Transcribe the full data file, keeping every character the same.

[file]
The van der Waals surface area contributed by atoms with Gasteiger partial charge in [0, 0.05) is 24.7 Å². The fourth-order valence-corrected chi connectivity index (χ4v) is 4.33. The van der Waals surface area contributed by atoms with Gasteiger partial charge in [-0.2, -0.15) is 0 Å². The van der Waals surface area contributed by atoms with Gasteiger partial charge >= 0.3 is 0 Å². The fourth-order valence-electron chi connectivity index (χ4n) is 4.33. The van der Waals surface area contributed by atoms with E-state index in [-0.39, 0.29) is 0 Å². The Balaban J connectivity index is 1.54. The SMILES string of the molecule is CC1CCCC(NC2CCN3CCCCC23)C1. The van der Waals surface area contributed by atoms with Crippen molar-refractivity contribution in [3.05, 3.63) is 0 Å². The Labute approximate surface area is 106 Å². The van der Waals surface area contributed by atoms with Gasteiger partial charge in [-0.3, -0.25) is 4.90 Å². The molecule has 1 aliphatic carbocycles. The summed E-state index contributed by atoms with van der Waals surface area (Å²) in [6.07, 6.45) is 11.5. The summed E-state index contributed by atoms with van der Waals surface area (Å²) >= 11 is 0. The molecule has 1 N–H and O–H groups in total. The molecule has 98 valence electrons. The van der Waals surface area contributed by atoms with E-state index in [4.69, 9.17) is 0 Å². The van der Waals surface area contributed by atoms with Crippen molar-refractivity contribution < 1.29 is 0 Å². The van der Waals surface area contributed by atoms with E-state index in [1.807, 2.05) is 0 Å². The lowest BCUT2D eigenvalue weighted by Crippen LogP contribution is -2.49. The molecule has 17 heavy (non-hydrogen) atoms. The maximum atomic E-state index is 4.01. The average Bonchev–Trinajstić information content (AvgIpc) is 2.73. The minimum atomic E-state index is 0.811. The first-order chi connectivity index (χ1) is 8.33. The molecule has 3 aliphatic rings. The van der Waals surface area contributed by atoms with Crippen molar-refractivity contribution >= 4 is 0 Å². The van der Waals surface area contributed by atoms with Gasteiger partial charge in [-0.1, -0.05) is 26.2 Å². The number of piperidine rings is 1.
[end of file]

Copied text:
The van der Waals surface area contributed by atoms with Gasteiger partial charge in [0, 0.05) is 24.7 Å². The fourth-order valence-corrected chi connectivity index (χ4v) is 4.33. The van der Waals surface area contributed by atoms with Gasteiger partial charge in [-0.2, -0.15) is 0 Å². The van der Waals surface area contributed by atoms with Gasteiger partial charge >= 0.3 is 0 Å². The fourth-order valence-electron chi connectivity index (χ4n) is 4.33. The van der Waals surface area contributed by atoms with E-state index in [-0.39, 0.29) is 0 Å². The Balaban J connectivity index is 1.54. The SMILES string of the molecule is CC1CCCC(NC2CCN3CCCCC23)C1. The van der Waals surface area contributed by atoms with Crippen molar-refractivity contribution in [3.05, 3.63) is 0 Å². The Labute approximate surface area is 106 Å². The van der Waals surface area contributed by atoms with Gasteiger partial charge in [-0.3, -0.25) is 4.90 Å². The molecule has 1 aliphatic carbocycles. The summed E-state index contributed by atoms with van der Waals surface area (Å²) in [6.07, 6.45) is 11.5. The summed E-state index contributed by atoms with van der Waals surface area (Å²) >= 11 is 0. The molecule has 1 N–H and O–H groups in total. The molecule has 98 valence electrons. The van der Waals surface area contributed by atoms with E-state index in [4.69, 9.17) is 0 Å². The van der Waals surface area contributed by atoms with Crippen molar-refractivity contribution < 1.29 is 0 Å². The van der Waals surface area contributed by atoms with E-state index in [1.807, 2.05) is 0 Å². The lowest BCUT2D eigenvalue weighted by Crippen LogP contribution is -2.49. The molecule has 17 heavy (non-hydrogen) atoms. The maximum atomic E-state index is 4.01. The average Bonchev–Trinajstić information content (AvgIpc) is 2.73. The minimum atomic E-state index is 0.811. The first-order chi connectivity index (χ1) is 8.33. The molecule has 3 aliphatic rings. The van der Waals surface area contributed by atoms with Crippen molar-refractivity contribution >= 4 is 0 Å². The van der Waals surface area contributed by atoms with Gasteiger partial charge in [-0.1, -0.05) is 26.2 Å². The number of piperidine rings is 1.